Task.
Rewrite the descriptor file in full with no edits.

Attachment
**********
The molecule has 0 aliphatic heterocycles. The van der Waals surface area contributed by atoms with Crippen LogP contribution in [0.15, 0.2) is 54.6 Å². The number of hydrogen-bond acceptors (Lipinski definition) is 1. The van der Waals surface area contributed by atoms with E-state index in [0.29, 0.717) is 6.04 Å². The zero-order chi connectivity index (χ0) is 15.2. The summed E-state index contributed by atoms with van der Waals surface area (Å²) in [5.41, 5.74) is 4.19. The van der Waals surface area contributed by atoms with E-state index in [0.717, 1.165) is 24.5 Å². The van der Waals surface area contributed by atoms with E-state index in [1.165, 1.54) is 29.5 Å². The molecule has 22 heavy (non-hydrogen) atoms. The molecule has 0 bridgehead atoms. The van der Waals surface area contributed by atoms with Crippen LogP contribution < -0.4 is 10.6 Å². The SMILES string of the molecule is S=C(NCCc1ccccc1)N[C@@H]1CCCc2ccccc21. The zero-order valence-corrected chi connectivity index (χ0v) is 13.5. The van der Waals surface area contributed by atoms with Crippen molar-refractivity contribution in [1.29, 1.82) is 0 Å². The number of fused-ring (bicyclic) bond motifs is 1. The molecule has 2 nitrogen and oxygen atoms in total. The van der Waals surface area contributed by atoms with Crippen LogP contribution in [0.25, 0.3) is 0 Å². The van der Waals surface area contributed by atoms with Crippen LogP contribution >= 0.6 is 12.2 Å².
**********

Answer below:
The molecule has 0 aliphatic heterocycles. The van der Waals surface area contributed by atoms with Crippen LogP contribution in [0.15, 0.2) is 54.6 Å². The number of hydrogen-bond acceptors (Lipinski definition) is 1. The van der Waals surface area contributed by atoms with E-state index in [0.29, 0.717) is 6.04 Å². The zero-order chi connectivity index (χ0) is 15.2. The summed E-state index contributed by atoms with van der Waals surface area (Å²) in [5.41, 5.74) is 4.19. The van der Waals surface area contributed by atoms with E-state index in [0.717, 1.165) is 24.5 Å². The van der Waals surface area contributed by atoms with E-state index in [1.165, 1.54) is 29.5 Å². The molecule has 22 heavy (non-hydrogen) atoms. The molecule has 0 bridgehead atoms. The van der Waals surface area contributed by atoms with Crippen LogP contribution < -0.4 is 10.6 Å². The SMILES string of the molecule is S=C(NCCc1ccccc1)N[C@@H]1CCCc2ccccc21. The zero-order valence-corrected chi connectivity index (χ0v) is 13.5. The van der Waals surface area contributed by atoms with Crippen molar-refractivity contribution in [1.29, 1.82) is 0 Å². The number of fused-ring (bicyclic) bond motifs is 1. The molecule has 2 nitrogen and oxygen atoms in total. The van der Waals surface area contributed by atoms with Crippen LogP contribution in [0.25, 0.3) is 0 Å². The van der Waals surface area contributed by atoms with Crippen LogP contribution >= 0.6 is 12.2 Å².